Research-into-Action Brief: Early Childhood and Disaster Risk Reduction

The impacts of hazards and threats can be significantly modified through adequate risk reduction and preparedness. The factors that contribute to effective Disaster Risk Reduction (DRR) have been documented and widely applied. However, the nuances of DRR that relate specifically to very young and preschool-aged children are less prominent in the literature, despite the heightened vulnerability of children below the age of eight years. This brief reviews the research and practice literature about early childhood and DRR. A focus on early childhood can be incorporated at national, community, classroom and household levels. The very process of undertaking a DRR assessment for young children has been shown to stimulate raised awareness and increased supports for this age group. Information sharing and participatory activities that acknowledge the capabilities of pre-school-aged children are effective DRR mechanisms. This brief is part of a series.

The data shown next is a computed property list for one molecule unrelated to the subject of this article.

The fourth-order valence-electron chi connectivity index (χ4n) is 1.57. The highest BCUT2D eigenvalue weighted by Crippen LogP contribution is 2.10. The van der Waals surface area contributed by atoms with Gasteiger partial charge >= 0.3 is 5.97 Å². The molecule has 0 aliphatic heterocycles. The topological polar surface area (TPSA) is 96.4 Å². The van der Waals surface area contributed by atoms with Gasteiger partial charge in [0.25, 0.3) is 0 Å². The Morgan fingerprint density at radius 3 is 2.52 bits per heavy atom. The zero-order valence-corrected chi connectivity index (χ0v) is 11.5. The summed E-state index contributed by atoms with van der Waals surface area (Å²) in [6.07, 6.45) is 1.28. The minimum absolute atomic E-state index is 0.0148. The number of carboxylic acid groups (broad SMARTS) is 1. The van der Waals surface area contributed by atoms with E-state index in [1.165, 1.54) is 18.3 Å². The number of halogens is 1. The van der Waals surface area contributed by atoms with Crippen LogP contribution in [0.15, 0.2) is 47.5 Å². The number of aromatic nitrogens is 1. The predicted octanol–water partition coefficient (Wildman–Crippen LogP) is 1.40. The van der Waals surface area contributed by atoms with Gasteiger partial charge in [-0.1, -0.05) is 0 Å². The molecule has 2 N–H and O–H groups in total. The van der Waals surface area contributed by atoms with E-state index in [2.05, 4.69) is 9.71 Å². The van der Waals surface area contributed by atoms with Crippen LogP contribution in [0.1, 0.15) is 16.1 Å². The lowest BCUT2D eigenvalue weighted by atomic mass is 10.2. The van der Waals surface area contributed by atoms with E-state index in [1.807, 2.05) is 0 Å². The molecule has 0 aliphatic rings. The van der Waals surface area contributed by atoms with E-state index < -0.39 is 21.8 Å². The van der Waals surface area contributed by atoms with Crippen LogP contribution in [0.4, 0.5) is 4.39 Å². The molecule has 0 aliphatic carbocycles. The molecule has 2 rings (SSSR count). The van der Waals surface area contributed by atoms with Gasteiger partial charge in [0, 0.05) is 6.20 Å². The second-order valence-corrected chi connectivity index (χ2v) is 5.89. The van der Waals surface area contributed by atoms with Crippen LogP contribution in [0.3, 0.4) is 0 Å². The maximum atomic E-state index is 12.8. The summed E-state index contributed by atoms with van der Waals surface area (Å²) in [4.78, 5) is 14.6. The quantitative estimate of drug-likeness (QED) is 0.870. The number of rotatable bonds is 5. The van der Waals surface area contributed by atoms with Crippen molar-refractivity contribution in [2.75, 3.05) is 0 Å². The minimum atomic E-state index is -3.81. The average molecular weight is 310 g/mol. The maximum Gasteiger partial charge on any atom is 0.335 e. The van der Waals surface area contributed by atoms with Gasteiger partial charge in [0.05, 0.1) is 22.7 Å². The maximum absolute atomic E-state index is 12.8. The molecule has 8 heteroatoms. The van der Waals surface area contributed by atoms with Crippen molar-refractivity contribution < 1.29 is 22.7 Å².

The Research-into-Action Brief series includes two main tools:

1. Research-into-Action Briefs and Summaries

2. Shared Bibliography on Zotero:

These tools are for practitioners working in fields of child-centred risk reduction (CCRR), climate change adaptation (CCA) and school safety. The briefs and summaries are also intended to be used for training and capacity development for practitioners and partners, including government.

The briefs provide a concise review of research findings on a range of topics which have been selected by practitioners. The briefs have a focus on how the research findings could be (or have been) applied in practice. Each brief is 6-10 pages long, and generally contains a glossary, literature review, case study or examples, practical applications, key readings, and follow-up questions.

The summaries are two pages long and provide a quick snapshot of the main messages from the briefs. These can be used to both promote the full Research-into-Action Brief, to provide a quick overview of the topic, or to promote the use of research.

Published 2018-11-06